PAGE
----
Part total time – 297 hours.

Cessna TU206F Turbo Stationair
Alternator Assembly Defect

During a scheduled inspection, the inspectors discovered the fasteners used to secure the alternator case were loose.

The four internal bolts on the Aero Electric alternator were safety wired but loose. The submitter speculated the bolts were not properly installed during the assembly process and may have been snugged down and later saftied before the fasteners were torqued.

Part total time – 500 hours.

Cessna 210D Centurion
Horizontal Stabilizer Damage

While conducting an annual inspection, the inspector noticed oil-canning on the horizontal stabilizer skin.

He applied hand pressure to the horizontal stabilizer skin and heard a popping sound. This anomaly was found on both sides of the horizontal stabilizer and prompted the technician to investigate further. After removing the inboard fairings, he discovered the upper skin panel under the right side fairing was chafing against the skin panel. The chafing wore through the skin in an area approximately 4 inches long. The left upper skin panel was chafed in the same location but not as severely. He speculated the skin damage was caused by a sharp edge on the fairings. He replaced both skin panels.

Part total time – 1,711 hours.

Cessna 210L Centurion
Electrical Wiring Chaos

During a scheduled inspection, the inspector discovered unconventional electrical system wiring.

The electrical wiring under and behind the instrument panels included permanently installed alligator clips connecting wires to terminals, a liberal use of noninsulated terminals and connectors, and most of the wire was not approved for aviation use.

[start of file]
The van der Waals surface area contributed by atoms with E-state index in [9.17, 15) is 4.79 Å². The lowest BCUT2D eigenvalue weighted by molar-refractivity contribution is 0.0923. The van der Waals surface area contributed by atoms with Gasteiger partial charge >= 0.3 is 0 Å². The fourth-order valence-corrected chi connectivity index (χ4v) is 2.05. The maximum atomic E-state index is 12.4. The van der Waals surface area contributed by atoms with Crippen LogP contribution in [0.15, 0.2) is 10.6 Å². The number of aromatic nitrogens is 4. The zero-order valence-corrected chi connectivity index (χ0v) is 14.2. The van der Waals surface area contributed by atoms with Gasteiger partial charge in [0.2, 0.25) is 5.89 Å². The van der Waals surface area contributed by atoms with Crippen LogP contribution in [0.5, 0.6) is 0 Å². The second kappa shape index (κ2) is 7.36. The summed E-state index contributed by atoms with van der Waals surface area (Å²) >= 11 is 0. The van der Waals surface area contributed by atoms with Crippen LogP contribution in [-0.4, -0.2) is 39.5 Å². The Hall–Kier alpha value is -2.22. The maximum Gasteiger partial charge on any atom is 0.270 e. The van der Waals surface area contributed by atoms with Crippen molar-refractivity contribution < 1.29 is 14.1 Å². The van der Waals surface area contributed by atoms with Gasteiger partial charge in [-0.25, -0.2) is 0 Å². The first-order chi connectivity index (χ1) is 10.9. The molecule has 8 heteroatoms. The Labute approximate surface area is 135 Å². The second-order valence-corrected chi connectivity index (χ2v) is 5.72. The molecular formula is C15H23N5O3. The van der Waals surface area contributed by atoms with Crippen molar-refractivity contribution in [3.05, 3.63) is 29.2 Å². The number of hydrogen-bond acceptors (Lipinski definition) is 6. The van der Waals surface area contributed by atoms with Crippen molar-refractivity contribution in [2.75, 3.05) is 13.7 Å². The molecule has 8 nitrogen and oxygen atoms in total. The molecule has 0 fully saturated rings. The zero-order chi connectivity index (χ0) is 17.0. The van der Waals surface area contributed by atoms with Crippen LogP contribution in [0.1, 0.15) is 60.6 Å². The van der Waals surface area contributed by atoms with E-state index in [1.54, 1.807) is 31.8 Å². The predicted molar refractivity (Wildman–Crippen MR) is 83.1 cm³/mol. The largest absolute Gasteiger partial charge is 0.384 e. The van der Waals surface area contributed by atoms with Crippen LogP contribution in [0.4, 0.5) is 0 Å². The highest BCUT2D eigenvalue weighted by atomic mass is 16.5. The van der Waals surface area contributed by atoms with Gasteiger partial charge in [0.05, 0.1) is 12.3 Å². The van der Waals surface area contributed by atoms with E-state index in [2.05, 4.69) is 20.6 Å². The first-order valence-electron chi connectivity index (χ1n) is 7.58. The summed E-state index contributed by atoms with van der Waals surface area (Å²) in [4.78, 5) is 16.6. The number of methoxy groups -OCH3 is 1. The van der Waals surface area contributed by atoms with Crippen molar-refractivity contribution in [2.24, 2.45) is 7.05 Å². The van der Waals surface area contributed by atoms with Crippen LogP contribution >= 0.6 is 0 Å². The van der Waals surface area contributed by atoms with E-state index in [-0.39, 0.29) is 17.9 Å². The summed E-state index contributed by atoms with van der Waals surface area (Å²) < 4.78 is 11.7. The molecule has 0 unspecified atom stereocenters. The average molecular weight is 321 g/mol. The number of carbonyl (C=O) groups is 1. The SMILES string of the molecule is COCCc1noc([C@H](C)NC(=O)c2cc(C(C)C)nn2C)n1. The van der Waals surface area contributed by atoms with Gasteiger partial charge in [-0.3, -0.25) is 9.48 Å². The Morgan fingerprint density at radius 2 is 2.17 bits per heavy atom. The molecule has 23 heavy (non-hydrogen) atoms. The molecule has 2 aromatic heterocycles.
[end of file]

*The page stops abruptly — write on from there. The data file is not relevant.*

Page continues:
There were no maintenance record entries alluding to the repairs.

Cessna 310J
Main Landing Gear Failure

During takeoff, the right main gear wheel and lower strut assembly separated from the aircraft. Apparently the upper and lower torque links became disconnected and allowed the parts to separate. It appears the pressed-in bushing came loose from the lower torque link, allowing the bolthead and washer to pass through the enlarged hole normally occupied by the bushing. The manufacturers Illustrated Parts Catalog indicates that a special washer is required under the head of the torque link bolt that has a larger outside diameter than the AN washer installed. However, the manufacturers Maintenance Manual instructions for this aircraft do not require installation of the special washer.

Extra EA-400
Engine Failure

During a flight, the pilot experienced a total loss of engine oil, and the Continental TSIOL-550-C engine failed. The aircraft sustained damage during the landing incident.

A technician discovered the engine oil system filter was punctured, apparently by contact with a B nut used on a T-fitting located on the metered fuel pressure port of the throttle body. The throttle body housing is mounted on rubber tubing to absorb vibration and shock movements. It appears there was insufficient clearance between the B nut and the oil filter to prevent them from contacting when subjected to operational movements and vibration.

Part total time – 31 hours.

Maule M5-235 Lunar Rocket
Lose of Rudder Control